The locals pronounce Ouray more like "yer-RAY" or "yeh-RAY". BUT people in this region are generally pretty tolerant of pronunciation and no offense will be taken - and an Aussie accent with get you some slack.Thanks BCNP4Runner, I was not aware of how the UHF radio specs in the USA differed from Australia - which is a dumb rookie error on my part. I'll do some more research about the technical aspects of swapping the antenna cable from the existing UHF to the input of a US spec one. We have a handheld as well as the vehicle mounted unit - comes in handy when someone is spotting for you - which I expect we can leave at home now. As a foreigner and visitor to your country I think I should pay the licence fee, it's the right thing to do. I'd also hate to have a police record that may make it awkward to get a visa in the future. Despite the enforcement situation, I am a firm believer in the old saying "Murphy's law states that if anything can go wrong it will, and Murphy was an optimist".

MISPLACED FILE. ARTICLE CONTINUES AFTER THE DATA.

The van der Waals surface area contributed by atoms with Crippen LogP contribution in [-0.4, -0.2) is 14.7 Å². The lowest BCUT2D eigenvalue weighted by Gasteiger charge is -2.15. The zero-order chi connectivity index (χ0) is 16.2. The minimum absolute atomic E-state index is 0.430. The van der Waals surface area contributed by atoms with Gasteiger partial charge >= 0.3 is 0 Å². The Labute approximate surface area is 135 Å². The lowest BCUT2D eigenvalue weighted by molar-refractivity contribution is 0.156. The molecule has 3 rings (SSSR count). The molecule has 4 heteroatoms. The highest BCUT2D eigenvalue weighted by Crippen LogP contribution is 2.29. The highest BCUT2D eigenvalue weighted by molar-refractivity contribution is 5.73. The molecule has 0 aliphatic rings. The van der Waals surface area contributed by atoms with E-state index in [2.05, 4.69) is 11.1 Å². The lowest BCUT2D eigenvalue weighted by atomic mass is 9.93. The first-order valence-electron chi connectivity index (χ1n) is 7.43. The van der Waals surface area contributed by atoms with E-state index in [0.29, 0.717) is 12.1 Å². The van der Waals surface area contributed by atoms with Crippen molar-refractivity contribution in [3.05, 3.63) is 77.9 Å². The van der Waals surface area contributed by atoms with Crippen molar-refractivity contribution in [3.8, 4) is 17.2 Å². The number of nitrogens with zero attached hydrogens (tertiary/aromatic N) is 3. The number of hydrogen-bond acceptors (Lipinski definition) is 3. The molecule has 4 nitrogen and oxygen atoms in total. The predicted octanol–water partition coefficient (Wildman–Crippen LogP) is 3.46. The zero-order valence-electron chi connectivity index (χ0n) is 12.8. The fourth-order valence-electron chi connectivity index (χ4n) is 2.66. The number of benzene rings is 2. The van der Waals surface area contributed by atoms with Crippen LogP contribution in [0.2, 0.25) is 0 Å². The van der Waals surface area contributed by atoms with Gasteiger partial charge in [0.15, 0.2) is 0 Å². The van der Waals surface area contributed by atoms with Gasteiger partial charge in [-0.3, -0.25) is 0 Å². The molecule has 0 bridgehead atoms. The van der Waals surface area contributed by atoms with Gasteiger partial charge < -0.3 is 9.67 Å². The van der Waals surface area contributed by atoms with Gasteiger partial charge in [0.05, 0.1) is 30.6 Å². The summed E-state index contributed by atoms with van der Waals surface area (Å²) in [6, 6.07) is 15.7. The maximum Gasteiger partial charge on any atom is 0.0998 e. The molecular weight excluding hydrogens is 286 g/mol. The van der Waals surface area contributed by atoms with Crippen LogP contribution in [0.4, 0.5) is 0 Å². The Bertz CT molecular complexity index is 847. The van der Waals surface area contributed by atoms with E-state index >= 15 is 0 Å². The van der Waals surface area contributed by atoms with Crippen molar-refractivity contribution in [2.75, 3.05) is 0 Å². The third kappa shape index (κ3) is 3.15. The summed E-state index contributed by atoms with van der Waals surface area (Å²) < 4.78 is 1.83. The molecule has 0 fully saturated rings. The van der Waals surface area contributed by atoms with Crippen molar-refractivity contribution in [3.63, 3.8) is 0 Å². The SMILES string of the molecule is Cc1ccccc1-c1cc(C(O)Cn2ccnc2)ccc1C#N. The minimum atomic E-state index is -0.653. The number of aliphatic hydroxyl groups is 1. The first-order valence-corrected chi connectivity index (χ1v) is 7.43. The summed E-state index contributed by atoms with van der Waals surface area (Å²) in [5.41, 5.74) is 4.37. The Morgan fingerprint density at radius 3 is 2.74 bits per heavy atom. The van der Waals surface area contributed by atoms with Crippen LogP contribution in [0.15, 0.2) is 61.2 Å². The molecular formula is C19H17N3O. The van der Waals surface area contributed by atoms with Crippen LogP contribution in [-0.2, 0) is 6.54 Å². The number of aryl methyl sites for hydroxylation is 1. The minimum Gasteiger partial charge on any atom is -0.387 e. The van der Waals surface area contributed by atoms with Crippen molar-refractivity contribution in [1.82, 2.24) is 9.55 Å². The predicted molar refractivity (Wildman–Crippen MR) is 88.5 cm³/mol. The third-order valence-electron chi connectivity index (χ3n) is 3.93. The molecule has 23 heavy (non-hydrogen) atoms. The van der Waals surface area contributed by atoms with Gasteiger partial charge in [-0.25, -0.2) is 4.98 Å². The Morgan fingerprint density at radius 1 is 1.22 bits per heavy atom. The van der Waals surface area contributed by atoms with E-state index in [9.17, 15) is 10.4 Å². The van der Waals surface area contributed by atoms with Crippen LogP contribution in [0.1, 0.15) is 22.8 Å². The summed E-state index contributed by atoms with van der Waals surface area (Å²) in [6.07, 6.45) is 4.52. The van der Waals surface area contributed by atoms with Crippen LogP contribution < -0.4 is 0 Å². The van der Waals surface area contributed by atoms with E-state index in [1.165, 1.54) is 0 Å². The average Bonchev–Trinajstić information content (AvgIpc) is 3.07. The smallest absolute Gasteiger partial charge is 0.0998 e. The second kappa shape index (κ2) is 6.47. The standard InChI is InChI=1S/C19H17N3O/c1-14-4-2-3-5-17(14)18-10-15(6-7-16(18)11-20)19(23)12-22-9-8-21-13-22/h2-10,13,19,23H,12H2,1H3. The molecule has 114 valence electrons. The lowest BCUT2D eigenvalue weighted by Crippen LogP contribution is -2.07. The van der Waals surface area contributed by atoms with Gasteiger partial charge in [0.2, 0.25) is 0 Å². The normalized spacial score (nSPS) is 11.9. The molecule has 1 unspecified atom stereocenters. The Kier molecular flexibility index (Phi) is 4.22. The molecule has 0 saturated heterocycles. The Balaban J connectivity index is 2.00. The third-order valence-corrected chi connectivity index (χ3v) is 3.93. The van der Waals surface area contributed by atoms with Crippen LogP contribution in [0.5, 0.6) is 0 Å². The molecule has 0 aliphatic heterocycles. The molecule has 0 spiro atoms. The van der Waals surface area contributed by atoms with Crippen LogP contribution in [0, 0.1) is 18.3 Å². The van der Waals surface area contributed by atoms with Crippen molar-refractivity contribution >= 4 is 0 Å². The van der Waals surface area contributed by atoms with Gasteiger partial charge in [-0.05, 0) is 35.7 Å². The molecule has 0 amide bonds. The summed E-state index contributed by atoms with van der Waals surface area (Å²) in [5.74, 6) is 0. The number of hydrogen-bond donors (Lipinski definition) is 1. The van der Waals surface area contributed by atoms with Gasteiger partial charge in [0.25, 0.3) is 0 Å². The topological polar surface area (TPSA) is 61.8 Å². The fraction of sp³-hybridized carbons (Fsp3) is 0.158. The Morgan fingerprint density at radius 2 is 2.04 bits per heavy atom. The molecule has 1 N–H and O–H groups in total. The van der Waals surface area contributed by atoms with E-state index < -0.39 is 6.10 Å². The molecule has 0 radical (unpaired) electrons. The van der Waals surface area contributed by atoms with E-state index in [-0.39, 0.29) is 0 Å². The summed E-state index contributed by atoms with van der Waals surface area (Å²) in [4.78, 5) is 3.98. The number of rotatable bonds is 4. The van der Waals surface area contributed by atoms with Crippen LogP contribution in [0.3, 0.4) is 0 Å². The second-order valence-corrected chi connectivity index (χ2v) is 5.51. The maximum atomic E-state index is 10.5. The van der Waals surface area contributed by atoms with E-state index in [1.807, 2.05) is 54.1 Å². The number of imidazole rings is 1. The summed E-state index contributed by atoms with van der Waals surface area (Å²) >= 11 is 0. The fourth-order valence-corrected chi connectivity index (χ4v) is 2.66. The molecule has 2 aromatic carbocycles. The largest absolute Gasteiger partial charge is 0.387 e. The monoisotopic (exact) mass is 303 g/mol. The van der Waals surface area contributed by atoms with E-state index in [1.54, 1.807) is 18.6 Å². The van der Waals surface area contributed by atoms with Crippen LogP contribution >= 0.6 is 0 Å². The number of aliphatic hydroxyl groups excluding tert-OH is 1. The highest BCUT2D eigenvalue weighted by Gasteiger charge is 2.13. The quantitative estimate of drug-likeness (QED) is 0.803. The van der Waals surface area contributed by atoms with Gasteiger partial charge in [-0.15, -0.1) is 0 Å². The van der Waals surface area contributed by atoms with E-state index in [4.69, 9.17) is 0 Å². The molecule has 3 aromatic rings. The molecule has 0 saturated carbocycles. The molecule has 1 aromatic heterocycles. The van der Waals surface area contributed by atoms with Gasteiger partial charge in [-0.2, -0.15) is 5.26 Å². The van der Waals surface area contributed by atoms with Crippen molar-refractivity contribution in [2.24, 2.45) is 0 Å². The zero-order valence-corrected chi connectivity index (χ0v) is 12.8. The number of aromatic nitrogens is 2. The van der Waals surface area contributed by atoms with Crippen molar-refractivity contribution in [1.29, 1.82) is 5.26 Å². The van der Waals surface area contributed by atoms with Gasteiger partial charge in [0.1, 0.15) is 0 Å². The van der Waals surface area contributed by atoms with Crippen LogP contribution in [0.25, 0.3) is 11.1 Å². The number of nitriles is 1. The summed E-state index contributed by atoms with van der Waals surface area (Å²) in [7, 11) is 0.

Four Corners and Monument Valley are on my list for sure, and the Chaco Canyon has just been added - thank you. I do want to get to Ouray (is it OO-ray or You-ray, I've heard both) and join a Overland Bound meet up in the area if possible - but not Black Bear.
FWIW: in my Colorado drawl, Colorado can some times come out a bit more like out a bit more like "CULL-uh-RAH-duh", and New Mexico is more like "N'Mexico".
And as for the handheld radios, Midland also makes both FRS and GMRS radios in this form factor - they also sell bundles with a micro-mobile and two handhelds. The lower GMRS channels are shared with FRS. FRS has a slightly lower power limit, but no license required. Additionally, EMERGENCY transmissions are legal regardless of licensing.